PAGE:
And another very important thing for me—as the mother of someone who had been arrested for a very serious crime—was that my natural tendency was to withdraw. I was used to being a leader. I was used to being on platforms and interacting with people on a regular, ongoing way. And I was crushed, so crushed I didn’t even want to face the public. And, yet, I didn’t have a choice . . .
Five days after Jason’s arrest was my next speaking engagement and I didn’t know if I was going to live through it, but we needed the money to pay the attorney . . . I wasn’t speaking on what had happened . . . so I gave a message based on biblical truth that I had always known to be true. When I began it was the most empowering thing I had ever experienced because I suddenly realized in the middle of speaking truth, that in the dark shadows of my mind I was probably questioning, but I had that sense, as I spoke the truth from God’s Word, of stomping on the head of the enemy, saying “You loser. You meant to wipe the parents out with the son, and you lose.” And it gave me the courage to do it again, and again, and again.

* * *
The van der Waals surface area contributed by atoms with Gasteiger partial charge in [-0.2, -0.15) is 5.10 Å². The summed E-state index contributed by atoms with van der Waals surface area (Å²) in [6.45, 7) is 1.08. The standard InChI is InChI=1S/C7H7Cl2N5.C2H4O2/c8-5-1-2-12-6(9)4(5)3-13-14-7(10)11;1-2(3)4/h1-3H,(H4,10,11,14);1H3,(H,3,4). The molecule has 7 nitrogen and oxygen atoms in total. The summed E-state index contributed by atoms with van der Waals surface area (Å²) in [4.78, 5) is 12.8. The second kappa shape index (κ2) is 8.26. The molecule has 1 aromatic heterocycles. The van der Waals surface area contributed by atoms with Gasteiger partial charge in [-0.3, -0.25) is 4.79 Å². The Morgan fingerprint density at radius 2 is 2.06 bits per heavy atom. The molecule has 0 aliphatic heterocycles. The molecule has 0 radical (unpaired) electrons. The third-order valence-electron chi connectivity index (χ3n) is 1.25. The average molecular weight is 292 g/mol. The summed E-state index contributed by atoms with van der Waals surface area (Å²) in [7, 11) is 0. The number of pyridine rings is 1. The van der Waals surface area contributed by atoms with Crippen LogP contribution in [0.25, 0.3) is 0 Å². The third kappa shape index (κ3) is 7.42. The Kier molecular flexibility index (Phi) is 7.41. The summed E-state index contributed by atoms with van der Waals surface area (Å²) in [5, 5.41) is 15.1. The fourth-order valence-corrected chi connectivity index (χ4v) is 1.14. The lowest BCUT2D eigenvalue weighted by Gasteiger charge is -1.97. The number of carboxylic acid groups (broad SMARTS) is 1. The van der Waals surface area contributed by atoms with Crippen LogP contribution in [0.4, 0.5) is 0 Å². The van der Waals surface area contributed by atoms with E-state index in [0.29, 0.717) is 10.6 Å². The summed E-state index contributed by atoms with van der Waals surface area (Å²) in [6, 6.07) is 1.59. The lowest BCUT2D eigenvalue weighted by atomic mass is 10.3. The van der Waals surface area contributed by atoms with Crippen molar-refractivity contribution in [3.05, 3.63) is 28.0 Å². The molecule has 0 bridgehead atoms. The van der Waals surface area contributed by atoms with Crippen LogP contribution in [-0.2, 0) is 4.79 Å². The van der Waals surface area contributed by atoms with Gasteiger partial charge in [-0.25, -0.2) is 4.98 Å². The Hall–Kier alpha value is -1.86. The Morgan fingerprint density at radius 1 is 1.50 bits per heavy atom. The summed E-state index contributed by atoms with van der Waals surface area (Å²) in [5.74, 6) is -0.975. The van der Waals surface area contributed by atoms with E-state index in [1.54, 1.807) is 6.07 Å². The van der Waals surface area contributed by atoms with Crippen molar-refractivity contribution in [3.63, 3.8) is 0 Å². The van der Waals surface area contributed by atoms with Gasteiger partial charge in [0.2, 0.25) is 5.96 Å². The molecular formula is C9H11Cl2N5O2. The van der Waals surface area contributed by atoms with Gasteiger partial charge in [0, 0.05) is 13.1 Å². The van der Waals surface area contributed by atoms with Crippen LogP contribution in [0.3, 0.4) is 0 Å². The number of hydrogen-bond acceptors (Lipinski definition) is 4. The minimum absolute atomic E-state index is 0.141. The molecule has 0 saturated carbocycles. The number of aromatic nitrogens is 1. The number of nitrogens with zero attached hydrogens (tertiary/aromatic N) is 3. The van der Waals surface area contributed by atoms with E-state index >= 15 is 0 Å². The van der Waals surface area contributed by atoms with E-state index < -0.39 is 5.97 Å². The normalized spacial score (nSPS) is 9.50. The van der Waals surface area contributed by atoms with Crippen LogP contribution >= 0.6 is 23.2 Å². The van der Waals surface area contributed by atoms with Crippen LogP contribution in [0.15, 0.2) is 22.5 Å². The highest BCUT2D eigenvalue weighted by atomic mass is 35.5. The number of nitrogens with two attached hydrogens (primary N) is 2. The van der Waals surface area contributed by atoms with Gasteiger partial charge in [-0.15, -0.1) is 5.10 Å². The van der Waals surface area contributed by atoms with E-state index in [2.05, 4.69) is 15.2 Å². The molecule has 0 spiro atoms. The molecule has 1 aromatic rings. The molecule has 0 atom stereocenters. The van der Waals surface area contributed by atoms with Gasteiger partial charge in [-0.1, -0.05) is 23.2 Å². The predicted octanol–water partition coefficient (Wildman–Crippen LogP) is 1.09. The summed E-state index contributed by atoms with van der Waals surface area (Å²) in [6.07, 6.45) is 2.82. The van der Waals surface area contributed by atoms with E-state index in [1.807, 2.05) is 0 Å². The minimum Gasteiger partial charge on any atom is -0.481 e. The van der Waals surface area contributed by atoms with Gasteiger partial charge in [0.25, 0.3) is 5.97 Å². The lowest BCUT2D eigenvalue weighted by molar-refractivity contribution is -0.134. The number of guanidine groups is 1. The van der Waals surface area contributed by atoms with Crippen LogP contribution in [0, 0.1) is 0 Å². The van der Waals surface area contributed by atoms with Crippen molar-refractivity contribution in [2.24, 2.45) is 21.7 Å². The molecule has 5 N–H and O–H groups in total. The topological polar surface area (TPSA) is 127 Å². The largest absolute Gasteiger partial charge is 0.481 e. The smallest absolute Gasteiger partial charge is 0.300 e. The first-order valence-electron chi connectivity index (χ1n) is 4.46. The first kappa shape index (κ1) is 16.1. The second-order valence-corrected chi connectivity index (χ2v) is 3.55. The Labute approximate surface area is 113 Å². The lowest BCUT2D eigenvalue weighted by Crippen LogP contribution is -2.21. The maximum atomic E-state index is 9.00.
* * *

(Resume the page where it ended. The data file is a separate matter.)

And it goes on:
So I’m one of those people who would say, “Don’t take a long break from life when the crisis happens.” Involve yourself in appropriate ways in being authentic and real with at least one other person . . . if you have at least one other person who listens and cares, you know you have a support base. And then, as you have the courage, instead of hiding in the middle of your “secret,” have the belief that “if I’m real, if I’m authentic, I’m going to help somebody else.” And for every person that shuns me, there will be 10 people who will embrace me.
Question: You shared a story about a lady (presumably the wife or mother of another inmate) you met in the bathroom at the prison while you were visiting your son. This lady was crying, and you were able to cry with her. This made you realize how to interact with people differently, having gone through the shame of having a loved one incarcerated yourself. Can you elaborate?